Beyond Re-Animator was made in 2003, some thirteen years after Bride of Re-Animator. Once again, neither Gordon nor Paoli were attached to the project. It’s another Brian Yuzna solo project. Instead of Lovecraft, Beyond Re-Animator looks to Hammer horror films for inspiration. In particular, it’s mining the territory explored by Frankenstein Created Woman and, even more so, Frankenstein and the Monster from Hell, which finds Frankenstein in an insane asylum, where he continues to perform admittedly degraded versions of his original experiments. Frankenstein and the Monster from Hell takes some guff for being a weak movie, but much of the criticism seems ultimately to boil down to pointing out that the monster make-up and design are terrible — which it is. But if you can get over that, it’s a solid entry, taking the series to its logical extreme and a fitting conclusion. Frankenstein is so far gone into his own private obsession that his work has lost all semblance of scientific sanity. In fact, he has regressed considerably. Having almost perfected his experiment on several occasions (and he himself being a living example of the near-perfect success of his method, though executed by one of his assistants), it’s a tragedy to see what he’s been reduced to. This version of Frankenstein was manifest later in George Romero’s Day of the Dead, in the person of Dr. Logan. Like Hammer’s Frankenstein, Logan’s experiments with zombies have become such an obsession that he has moved from actual meaning and potential to an increasingly impractical obsession.

If you are looking to horror’s past for inspiration, it would seem a pretty obvious trajectory for Brian Yuzna to send Dr. Herbert West on as well. Beyond Re-Animator begins shortly after the conclusion of Bride of Re-Animator, with one of Dr. West’s (Jeffrey Combs, naturally) murderous reanimated corpses wandering through a suburban neighborhood. Before finally being gunned down by the cops, the corpse attacks and kills a young woman because she stands in the way of the delicious milk that the zombie wants to grab from the kitchen. Sure, why not? The murder of the girl and subsequent arrest of West (hey, if the man can survive being strangled by a giant re-animated colon, he can survive being buried in a crypt collapse) is witnessed by the woman’s little brother, Howard. Howard also finds a syringe of West’s reagent. The event causes the young boy to become obsessed with Herbert West and the brilliant-but-mad experiments that have defined the re-animator’s scientific career. Luckily, the kid doesn’t find Dr. Hill’s unaccounted-for head-with-bat-wings.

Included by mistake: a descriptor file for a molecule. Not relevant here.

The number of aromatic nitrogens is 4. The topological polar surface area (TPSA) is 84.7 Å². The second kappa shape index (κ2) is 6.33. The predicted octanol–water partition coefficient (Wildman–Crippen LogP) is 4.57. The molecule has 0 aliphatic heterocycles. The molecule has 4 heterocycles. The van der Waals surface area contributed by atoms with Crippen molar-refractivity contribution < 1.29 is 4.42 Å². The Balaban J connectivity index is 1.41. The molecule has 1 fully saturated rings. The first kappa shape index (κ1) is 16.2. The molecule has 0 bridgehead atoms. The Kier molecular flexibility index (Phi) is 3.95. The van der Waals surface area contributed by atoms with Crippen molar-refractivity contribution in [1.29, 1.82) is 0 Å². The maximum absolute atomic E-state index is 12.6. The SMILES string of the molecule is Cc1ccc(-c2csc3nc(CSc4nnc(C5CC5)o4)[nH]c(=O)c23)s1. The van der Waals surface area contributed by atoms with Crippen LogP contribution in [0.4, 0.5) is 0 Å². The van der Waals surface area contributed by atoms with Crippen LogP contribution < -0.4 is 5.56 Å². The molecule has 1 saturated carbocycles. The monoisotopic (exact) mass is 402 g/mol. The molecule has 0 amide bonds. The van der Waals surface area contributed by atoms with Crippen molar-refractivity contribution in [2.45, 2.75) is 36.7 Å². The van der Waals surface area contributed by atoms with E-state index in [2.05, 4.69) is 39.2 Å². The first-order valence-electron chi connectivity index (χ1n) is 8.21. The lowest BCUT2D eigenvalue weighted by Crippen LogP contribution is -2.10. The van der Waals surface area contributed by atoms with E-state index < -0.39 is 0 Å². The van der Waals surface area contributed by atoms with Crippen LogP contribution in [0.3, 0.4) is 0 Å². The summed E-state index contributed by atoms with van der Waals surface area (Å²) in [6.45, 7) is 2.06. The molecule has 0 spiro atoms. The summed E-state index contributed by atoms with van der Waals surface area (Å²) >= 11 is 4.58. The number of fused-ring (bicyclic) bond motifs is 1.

Howard grows up to become Dr. Howard Phillips (Jason Barry, and yes, everyone gets the reference). He has maneuvered his career so that he is doing his residency in the same prison where Herbert West was confined. But Phillips isn’t interested in revenge. No, he thinks that West’s research could have saved his sister just as surely as it killed her. He takes the prison assignment because he wants to get close to West so he can encourage and enable the mad doctor to resume his experiments. Not surprisingly, West needs very little encouragement. The enabling is made easy by the fact that West has been a well-behaved if creepy inmate, and by the fact that the warden (Simon Andreu) is corrupt, twisted, and weird.

Before long, Phillips has procured West as his assistant and the two have set up a secret lab where West can continue his experiments. Of course, nothing in the world of Re-Animator stays uncomplicated for long. A beautiful reporter, Laura (Elsa Pataky), is hanging around the joint and becomes romantically involved with Phillips while doing some vague sort of profile of the warden. A newly emboldened West can’t help but smugly antagonize some of the other inmates. And of course, the need for fresh corpses and the sudden revivification of dead men as vomiting gory creatures can only go unnoticed for so long, even by a warden who is more interested in making women crawl around and bark for him than he is in attending to his official duties. By the time Phillips has realized how cracked West may truly be, it’s too late. A prison riot breaks out, and amid the chaos West’s reanimated ghouls break out as well. And of course, as the bodies pile up… well, West has never been able to resist making a bad situation worse, regardless of how out of control the situation already is.